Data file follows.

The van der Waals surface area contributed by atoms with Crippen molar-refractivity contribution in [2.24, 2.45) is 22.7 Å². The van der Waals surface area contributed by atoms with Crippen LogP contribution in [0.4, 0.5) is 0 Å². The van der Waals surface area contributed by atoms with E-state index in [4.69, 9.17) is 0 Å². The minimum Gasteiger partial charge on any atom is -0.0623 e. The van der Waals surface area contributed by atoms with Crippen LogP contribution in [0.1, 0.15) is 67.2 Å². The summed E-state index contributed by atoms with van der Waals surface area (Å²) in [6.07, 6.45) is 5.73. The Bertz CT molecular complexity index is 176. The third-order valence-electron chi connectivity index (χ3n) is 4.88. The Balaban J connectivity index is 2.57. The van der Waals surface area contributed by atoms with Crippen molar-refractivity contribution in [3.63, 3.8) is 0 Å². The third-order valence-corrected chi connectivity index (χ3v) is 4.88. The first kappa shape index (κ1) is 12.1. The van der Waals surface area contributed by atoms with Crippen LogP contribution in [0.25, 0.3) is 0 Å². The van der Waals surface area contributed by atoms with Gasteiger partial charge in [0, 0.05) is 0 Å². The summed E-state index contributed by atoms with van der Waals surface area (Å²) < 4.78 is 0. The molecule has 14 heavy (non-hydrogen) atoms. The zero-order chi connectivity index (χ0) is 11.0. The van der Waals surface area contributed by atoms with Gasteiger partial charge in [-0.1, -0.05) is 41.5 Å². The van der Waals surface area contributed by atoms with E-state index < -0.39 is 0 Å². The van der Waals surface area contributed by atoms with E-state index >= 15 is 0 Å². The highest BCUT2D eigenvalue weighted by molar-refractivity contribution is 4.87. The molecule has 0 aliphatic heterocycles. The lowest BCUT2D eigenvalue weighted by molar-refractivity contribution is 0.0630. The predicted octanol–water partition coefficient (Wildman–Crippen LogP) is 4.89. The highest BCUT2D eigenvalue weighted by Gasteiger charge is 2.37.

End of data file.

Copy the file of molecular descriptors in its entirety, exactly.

The van der Waals surface area contributed by atoms with Crippen molar-refractivity contribution in [2.24, 2.45) is 22.7 Å². The van der Waals surface area contributed by atoms with Crippen LogP contribution in [0.4, 0.5) is 0 Å². The van der Waals surface area contributed by atoms with E-state index in [4.69, 9.17) is 0 Å². The minimum Gasteiger partial charge on any atom is -0.0623 e. The van der Waals surface area contributed by atoms with Crippen LogP contribution in [0.1, 0.15) is 67.2 Å². The summed E-state index contributed by atoms with van der Waals surface area (Å²) in [6.07, 6.45) is 5.73. The Bertz CT molecular complexity index is 176. The third-order valence-electron chi connectivity index (χ3n) is 4.88. The Balaban J connectivity index is 2.57. The van der Waals surface area contributed by atoms with Crippen molar-refractivity contribution in [3.63, 3.8) is 0 Å². The third-order valence-corrected chi connectivity index (χ3v) is 4.88. The first kappa shape index (κ1) is 12.1. The van der Waals surface area contributed by atoms with Crippen LogP contribution in [0.25, 0.3) is 0 Å². The van der Waals surface area contributed by atoms with Gasteiger partial charge in [0, 0.05) is 0 Å². The summed E-state index contributed by atoms with van der Waals surface area (Å²) < 4.78 is 0. The molecule has 14 heavy (non-hydrogen) atoms. The zero-order chi connectivity index (χ0) is 11.0. The van der Waals surface area contributed by atoms with Gasteiger partial charge in [-0.1, -0.05) is 41.5 Å². The van der Waals surface area contributed by atoms with E-state index < -0.39 is 0 Å². The van der Waals surface area contributed by atoms with E-state index >= 15 is 0 Å². The highest BCUT2D eigenvalue weighted by molar-refractivity contribution is 4.87. The molecule has 0 aliphatic heterocycles. The lowest BCUT2D eigenvalue weighted by molar-refractivity contribution is 0.0630. The predicted octanol–water partition coefficient (Wildman–Crippen LogP) is 4.89. The highest BCUT2D eigenvalue weighted by Gasteiger charge is 2.37.